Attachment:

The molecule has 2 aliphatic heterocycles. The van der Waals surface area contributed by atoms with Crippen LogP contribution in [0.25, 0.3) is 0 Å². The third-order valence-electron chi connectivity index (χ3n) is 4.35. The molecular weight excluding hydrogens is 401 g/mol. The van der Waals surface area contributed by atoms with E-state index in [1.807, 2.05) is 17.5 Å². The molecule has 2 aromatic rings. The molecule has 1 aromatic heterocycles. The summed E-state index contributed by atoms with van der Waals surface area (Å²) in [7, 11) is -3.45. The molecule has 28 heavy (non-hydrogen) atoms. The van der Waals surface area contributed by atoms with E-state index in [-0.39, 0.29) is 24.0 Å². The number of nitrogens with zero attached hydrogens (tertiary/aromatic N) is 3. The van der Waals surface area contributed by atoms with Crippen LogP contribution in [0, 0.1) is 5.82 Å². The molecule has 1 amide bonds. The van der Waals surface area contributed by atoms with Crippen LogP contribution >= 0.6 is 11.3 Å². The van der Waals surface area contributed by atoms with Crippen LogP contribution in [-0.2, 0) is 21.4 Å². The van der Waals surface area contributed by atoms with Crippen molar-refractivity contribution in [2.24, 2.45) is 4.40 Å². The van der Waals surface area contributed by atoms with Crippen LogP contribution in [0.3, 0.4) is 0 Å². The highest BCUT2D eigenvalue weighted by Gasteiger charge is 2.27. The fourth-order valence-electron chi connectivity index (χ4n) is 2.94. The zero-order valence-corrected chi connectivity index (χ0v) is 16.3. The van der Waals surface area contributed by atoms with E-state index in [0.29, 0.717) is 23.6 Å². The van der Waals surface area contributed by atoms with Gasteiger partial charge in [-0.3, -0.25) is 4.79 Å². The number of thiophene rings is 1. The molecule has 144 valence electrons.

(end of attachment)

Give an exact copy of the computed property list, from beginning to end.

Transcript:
The molecule has 2 aliphatic heterocycles. The van der Waals surface area contributed by atoms with Crippen LogP contribution in [0.25, 0.3) is 0 Å². The third-order valence-electron chi connectivity index (χ3n) is 4.35. The molecular weight excluding hydrogens is 401 g/mol. The van der Waals surface area contributed by atoms with E-state index in [1.807, 2.05) is 17.5 Å². The molecule has 2 aromatic rings. The molecule has 1 aromatic heterocycles. The summed E-state index contributed by atoms with van der Waals surface area (Å²) in [7, 11) is -3.45. The molecule has 28 heavy (non-hydrogen) atoms. The van der Waals surface area contributed by atoms with E-state index in [-0.39, 0.29) is 24.0 Å². The number of nitrogens with zero attached hydrogens (tertiary/aromatic N) is 3. The van der Waals surface area contributed by atoms with Crippen LogP contribution in [0, 0.1) is 5.82 Å². The molecule has 1 amide bonds. The van der Waals surface area contributed by atoms with Crippen LogP contribution >= 0.6 is 11.3 Å². The van der Waals surface area contributed by atoms with Crippen LogP contribution in [-0.2, 0) is 21.4 Å². The van der Waals surface area contributed by atoms with Crippen molar-refractivity contribution in [2.24, 2.45) is 4.40 Å². The van der Waals surface area contributed by atoms with Crippen LogP contribution in [0.3, 0.4) is 0 Å². The highest BCUT2D eigenvalue weighted by Gasteiger charge is 2.27. The fourth-order valence-electron chi connectivity index (χ4n) is 2.94. The zero-order valence-corrected chi connectivity index (χ0v) is 16.3. The van der Waals surface area contributed by atoms with E-state index in [0.29, 0.717) is 23.6 Å². The van der Waals surface area contributed by atoms with Gasteiger partial charge in [-0.3, -0.25) is 4.79 Å². The number of thiophene rings is 1. The molecule has 144 valence electrons.